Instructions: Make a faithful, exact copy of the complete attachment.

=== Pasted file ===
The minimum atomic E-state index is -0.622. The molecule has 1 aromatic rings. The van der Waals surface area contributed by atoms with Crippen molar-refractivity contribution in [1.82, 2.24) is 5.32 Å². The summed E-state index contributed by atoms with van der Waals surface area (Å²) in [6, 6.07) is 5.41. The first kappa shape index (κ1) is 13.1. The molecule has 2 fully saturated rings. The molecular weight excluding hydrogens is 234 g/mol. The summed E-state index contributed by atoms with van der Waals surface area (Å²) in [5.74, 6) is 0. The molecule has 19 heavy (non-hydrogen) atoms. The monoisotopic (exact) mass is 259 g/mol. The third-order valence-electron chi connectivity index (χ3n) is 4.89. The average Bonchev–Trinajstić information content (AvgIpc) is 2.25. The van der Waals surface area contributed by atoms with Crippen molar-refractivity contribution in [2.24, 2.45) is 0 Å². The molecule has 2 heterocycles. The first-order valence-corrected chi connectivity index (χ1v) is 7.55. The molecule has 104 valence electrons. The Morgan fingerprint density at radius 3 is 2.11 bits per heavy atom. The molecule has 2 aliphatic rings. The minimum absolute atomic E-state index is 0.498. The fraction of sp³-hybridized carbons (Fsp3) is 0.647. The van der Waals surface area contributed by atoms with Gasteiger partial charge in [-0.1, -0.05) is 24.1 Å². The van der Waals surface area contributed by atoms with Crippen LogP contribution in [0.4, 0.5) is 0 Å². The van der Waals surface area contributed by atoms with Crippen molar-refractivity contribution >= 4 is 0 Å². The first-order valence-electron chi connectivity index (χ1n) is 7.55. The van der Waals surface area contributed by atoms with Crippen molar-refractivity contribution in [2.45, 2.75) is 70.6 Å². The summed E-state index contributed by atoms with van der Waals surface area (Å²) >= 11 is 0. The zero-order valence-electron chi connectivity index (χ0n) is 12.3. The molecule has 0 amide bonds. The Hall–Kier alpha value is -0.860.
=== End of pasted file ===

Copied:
The minimum atomic E-state index is -0.622. The molecule has 1 aromatic rings. The van der Waals surface area contributed by atoms with Crippen molar-refractivity contribution in [1.82, 2.24) is 5.32 Å². The summed E-state index contributed by atoms with van der Waals surface area (Å²) in [6, 6.07) is 5.41. The first kappa shape index (κ1) is 13.1. The molecule has 2 fully saturated rings. The molecular weight excluding hydrogens is 234 g/mol. The summed E-state index contributed by atoms with van der Waals surface area (Å²) in [5.74, 6) is 0. The molecule has 19 heavy (non-hydrogen) atoms. The monoisotopic (exact) mass is 259 g/mol. The third-order valence-electron chi connectivity index (χ3n) is 4.89. The average Bonchev–Trinajstić information content (AvgIpc) is 2.25. The van der Waals surface area contributed by atoms with Crippen molar-refractivity contribution in [2.24, 2.45) is 0 Å². The molecule has 2 heterocycles. The first-order valence-corrected chi connectivity index (χ1v) is 7.55. The molecule has 104 valence electrons. The Morgan fingerprint density at radius 3 is 2.11 bits per heavy atom. The molecule has 2 aliphatic rings. The minimum absolute atomic E-state index is 0.498. The fraction of sp³-hybridized carbons (Fsp3) is 0.647. The van der Waals surface area contributed by atoms with Gasteiger partial charge in [-0.1, -0.05) is 24.1 Å². The van der Waals surface area contributed by atoms with Crippen LogP contribution in [0.4, 0.5) is 0 Å². The van der Waals surface area contributed by atoms with Crippen molar-refractivity contribution >= 4 is 0 Å². The first-order valence-electron chi connectivity index (χ1n) is 7.55. The van der Waals surface area contributed by atoms with Crippen molar-refractivity contribution in [2.45, 2.75) is 70.6 Å². The summed E-state index contributed by atoms with van der Waals surface area (Å²) >= 11 is 0. The zero-order valence-electron chi connectivity index (χ0n) is 12.3. The molecule has 0 amide bonds. The Hall–Kier alpha value is -0.860.